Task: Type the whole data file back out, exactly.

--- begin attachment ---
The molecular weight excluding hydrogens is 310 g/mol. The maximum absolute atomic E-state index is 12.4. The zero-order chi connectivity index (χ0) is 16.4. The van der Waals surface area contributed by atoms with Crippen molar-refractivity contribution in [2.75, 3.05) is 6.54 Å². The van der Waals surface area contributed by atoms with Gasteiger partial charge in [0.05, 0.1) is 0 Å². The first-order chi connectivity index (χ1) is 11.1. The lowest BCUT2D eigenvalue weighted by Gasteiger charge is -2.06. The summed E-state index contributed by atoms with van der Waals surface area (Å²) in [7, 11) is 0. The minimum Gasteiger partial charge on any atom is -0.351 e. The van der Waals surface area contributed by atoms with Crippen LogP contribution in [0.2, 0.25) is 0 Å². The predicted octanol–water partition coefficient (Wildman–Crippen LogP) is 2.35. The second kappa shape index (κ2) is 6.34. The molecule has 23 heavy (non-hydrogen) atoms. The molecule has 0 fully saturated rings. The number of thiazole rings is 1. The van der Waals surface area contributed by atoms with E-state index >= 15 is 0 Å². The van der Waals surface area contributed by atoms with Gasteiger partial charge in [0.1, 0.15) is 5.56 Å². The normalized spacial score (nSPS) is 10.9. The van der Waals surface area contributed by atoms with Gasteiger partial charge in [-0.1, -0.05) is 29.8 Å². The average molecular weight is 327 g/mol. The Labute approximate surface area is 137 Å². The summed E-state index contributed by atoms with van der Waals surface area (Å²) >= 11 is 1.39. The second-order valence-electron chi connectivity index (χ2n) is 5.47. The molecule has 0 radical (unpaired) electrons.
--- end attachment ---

The molecular weight excluding hydrogens is 310 g/mol. The maximum absolute atomic E-state index is 12.4. The zero-order chi connectivity index (χ0) is 16.4. The van der Waals surface area contributed by atoms with Crippen molar-refractivity contribution in [2.75, 3.05) is 6.54 Å². The van der Waals surface area contributed by atoms with Gasteiger partial charge in [0.05, 0.1) is 0 Å². The first-order chi connectivity index (χ1) is 11.1. The lowest BCUT2D eigenvalue weighted by Gasteiger charge is -2.06. The summed E-state index contributed by atoms with van der Waals surface area (Å²) in [7, 11) is 0. The minimum Gasteiger partial charge on any atom is -0.351 e. The van der Waals surface area contributed by atoms with Crippen LogP contribution in [0.2, 0.25) is 0 Å². The predicted octanol–water partition coefficient (Wildman–Crippen LogP) is 2.35. The second kappa shape index (κ2) is 6.34. The molecule has 23 heavy (non-hydrogen) atoms. The molecule has 0 fully saturated rings. The number of thiazole rings is 1. The van der Waals surface area contributed by atoms with E-state index >= 15 is 0 Å². The van der Waals surface area contributed by atoms with Gasteiger partial charge in [0.1, 0.15) is 5.56 Å². The normalized spacial score (nSPS) is 10.9. The van der Waals surface area contributed by atoms with Gasteiger partial charge in [-0.1, -0.05) is 29.8 Å². The average molecular weight is 327 g/mol. The Labute approximate surface area is 137 Å². The summed E-state index contributed by atoms with van der Waals surface area (Å²) >= 11 is 1.39. The second-order valence-electron chi connectivity index (χ2n) is 5.47. The molecule has 0 radical (unpaired) electrons.